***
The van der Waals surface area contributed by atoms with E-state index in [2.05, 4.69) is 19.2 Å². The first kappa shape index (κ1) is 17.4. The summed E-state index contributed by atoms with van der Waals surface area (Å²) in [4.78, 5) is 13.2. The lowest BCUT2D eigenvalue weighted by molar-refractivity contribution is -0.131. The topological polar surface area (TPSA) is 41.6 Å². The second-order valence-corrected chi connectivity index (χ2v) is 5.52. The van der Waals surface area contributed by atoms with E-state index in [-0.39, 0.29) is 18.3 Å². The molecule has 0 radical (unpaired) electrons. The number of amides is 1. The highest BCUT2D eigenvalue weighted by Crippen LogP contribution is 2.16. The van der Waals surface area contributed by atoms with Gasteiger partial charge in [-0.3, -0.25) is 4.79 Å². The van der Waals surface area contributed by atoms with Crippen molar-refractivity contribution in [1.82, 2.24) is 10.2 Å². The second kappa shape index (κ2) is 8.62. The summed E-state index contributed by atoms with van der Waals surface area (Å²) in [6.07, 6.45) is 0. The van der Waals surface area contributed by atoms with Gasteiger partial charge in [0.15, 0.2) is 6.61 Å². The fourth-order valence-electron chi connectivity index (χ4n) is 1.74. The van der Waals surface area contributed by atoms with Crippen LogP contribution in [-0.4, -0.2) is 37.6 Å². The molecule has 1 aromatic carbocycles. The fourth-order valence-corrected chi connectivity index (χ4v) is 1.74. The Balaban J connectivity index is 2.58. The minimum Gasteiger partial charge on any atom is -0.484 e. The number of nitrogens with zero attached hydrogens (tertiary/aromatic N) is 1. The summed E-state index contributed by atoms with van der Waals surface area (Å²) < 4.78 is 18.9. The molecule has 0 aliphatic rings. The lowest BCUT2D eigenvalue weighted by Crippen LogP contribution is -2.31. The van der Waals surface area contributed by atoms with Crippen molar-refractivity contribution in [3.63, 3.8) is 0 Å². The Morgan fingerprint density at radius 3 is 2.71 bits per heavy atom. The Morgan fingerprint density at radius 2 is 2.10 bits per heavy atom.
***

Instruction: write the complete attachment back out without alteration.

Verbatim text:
The van der Waals surface area contributed by atoms with E-state index in [2.05, 4.69) is 19.2 Å². The first kappa shape index (κ1) is 17.4. The summed E-state index contributed by atoms with van der Waals surface area (Å²) in [4.78, 5) is 13.2. The lowest BCUT2D eigenvalue weighted by molar-refractivity contribution is -0.131. The topological polar surface area (TPSA) is 41.6 Å². The second-order valence-corrected chi connectivity index (χ2v) is 5.52. The van der Waals surface area contributed by atoms with E-state index in [-0.39, 0.29) is 18.3 Å². The molecule has 0 radical (unpaired) electrons. The number of amides is 1. The highest BCUT2D eigenvalue weighted by Crippen LogP contribution is 2.16. The van der Waals surface area contributed by atoms with Gasteiger partial charge in [-0.3, -0.25) is 4.79 Å². The van der Waals surface area contributed by atoms with Crippen molar-refractivity contribution in [1.82, 2.24) is 10.2 Å². The second kappa shape index (κ2) is 8.62. The summed E-state index contributed by atoms with van der Waals surface area (Å²) in [6.07, 6.45) is 0. The van der Waals surface area contributed by atoms with Gasteiger partial charge in [0.15, 0.2) is 6.61 Å². The fourth-order valence-electron chi connectivity index (χ4n) is 1.74. The van der Waals surface area contributed by atoms with Crippen LogP contribution in [-0.4, -0.2) is 37.6 Å². The molecule has 1 aromatic carbocycles. The fourth-order valence-corrected chi connectivity index (χ4v) is 1.74. The Balaban J connectivity index is 2.58. The minimum Gasteiger partial charge on any atom is -0.484 e. The number of nitrogens with zero attached hydrogens (tertiary/aromatic N) is 1. The summed E-state index contributed by atoms with van der Waals surface area (Å²) < 4.78 is 18.9. The molecule has 0 aliphatic rings. The lowest BCUT2D eigenvalue weighted by Crippen LogP contribution is -2.31. The van der Waals surface area contributed by atoms with Crippen molar-refractivity contribution in [3.63, 3.8) is 0 Å². The Morgan fingerprint density at radius 3 is 2.71 bits per heavy atom. The Morgan fingerprint density at radius 2 is 2.10 bits per heavy atom.